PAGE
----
Do we let them run wild like an unbridled colt?

Do we discipline them, tame them and put a check on them?

Is God in our thoughts?

Do we try to avoid what is displeasing to God?

Do we accept without complaint all that God sends us?

6. Love is not provoked—-paroxUnetai means to provide, irritate, excite.

·        Love is not quick-tempered.

·        Love is not quick to take offence.

·        Love never flies in a temper.

·        Love is not easily irritated.

·        Love is not resentful.

·        A quick tempered person is one who is easily provoked to anger, one who has a short fuse.

·        Hasty temper, impatient rebukes, sullen looks, harsh words, they never do any good!

·        It took St Francis de Sales years to learn that the best answer to temper is silence.

·        When Julius Caesar was provoked, he would repeat the entire Roman alphabet before he would speak as he has found that “the greatest remedy for anger is delay.”

·        A quick tempered person can be:

Testy     —flaring up at the least annoyance.

Touchy    —reacting vehemently when certain subjects are broached.

Irrational—just flying into a rage or fury without reason.

7. Love thinks no evil—loglzetai means to reckon, calculate, compute.

·        Love does not brood over injuries.

·        Love keeps no score of wrongs.

·        Love does not store up the memory of any wrong it has received.

·        Love does not calculate evil.

·        Love does not record in memory every hurt to repay it later.

·        It is foolish to carry hurts like gunnysack on our backs all through life.

8. Love does not rejoice in iniquity, but rejoices in the truth—adikla means a wrong, an offence, injustice and alethEla means truth.

·        Love does not rejoice over wrongdoing but rejoices with the truth.

·        Love does not gloat over other men’s sins.

·        Love finds no pleasure in evil-doing.

·        Love does not rejoice in injustice.

·        There are human vultures who gloat over other’s shortcoming, who rejoice over the failures of others, who glorify the vices of lust and immorality.

To be good at anything we have to spend time and effort studying and practicing it. To be loving we need to know what love is and what love is NOT. We should not confuse love with the Hollywood-type-of movie love. What then is love? True love at its very basic is:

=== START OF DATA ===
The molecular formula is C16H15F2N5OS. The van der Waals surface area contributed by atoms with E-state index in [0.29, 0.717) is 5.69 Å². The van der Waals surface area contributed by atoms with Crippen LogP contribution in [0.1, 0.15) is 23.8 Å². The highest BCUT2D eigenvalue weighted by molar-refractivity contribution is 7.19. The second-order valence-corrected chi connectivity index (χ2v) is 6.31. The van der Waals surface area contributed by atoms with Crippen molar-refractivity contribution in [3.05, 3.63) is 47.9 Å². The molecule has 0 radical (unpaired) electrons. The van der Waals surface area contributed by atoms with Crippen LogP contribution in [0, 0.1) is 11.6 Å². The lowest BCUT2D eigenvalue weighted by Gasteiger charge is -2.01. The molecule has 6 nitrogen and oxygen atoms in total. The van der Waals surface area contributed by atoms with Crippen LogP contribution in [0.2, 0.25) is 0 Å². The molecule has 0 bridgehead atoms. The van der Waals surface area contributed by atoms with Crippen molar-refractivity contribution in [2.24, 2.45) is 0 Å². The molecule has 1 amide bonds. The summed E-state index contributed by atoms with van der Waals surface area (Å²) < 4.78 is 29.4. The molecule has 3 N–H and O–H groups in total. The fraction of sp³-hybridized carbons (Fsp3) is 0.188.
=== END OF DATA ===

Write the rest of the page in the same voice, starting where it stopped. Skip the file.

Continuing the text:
Patient     Do I accommodate his/her views, his idiosyncrasies and his ways of doing things?

Can I overlook his shortcomings or faults?

Will I be able to bear the blame and accusation?

Can I accept him as he is?

Kind        Do I have a kind heart towards him/her?

Do I strive to make him happy?

Do I uplift his spirit when he is anxious or depressed?

Am I tender hearted towards him?

Forgiving   Mother Teresa says, “We must make our homes centers of compassion and forgive endlessly.” (“A Gift for God”, 18)

Do I try to forgive endlessly at home?

Do I harbor grudges over a long period of time?

Do I hold on to resentment?

Do I keep a record of wrongs he has done to be used against him?

Do I try to forgive and forget?

Self-giving  Do I make self-sacrifice for him/her?

Am I generous towards him?

Can I give in to the relatively unimportant comments and arguments? 

Do I give up my preferences, goals, comfort, time and energy for him?

Encouraging Am I always encouraging or am I critical towards him/her?

Do I affirm him?

Am I his cheer leader?

Do I see his potential or do I see him as he is?

Do I constantly find ways to praise him?

Have we spent the time to cultivate and nurture these qualities or are we so engrossed with making a living that we don’t bother about such things? How then can we be good at loving? 

Ultimately relationship, not what we achieved or acquired, is what matters most in life. So why do we allow our relationships to get the short end of the stick? When our schedules become overloaded, we start skimming—cutting back on giving the time, energy, and attention that loving relationships require. What’s most important to us is replaced by what is most urgent.

When life on earth is ending, we don’t surround ourselves with objects. What we want around us is people—people we love and have relationships with.

In our final moments we all realize that relationships are what life is all about. Learning this truth sooner rather than later is wisdom. Why then wait until we are on our deathbed to figure out that nothing matters more than a loving relationship?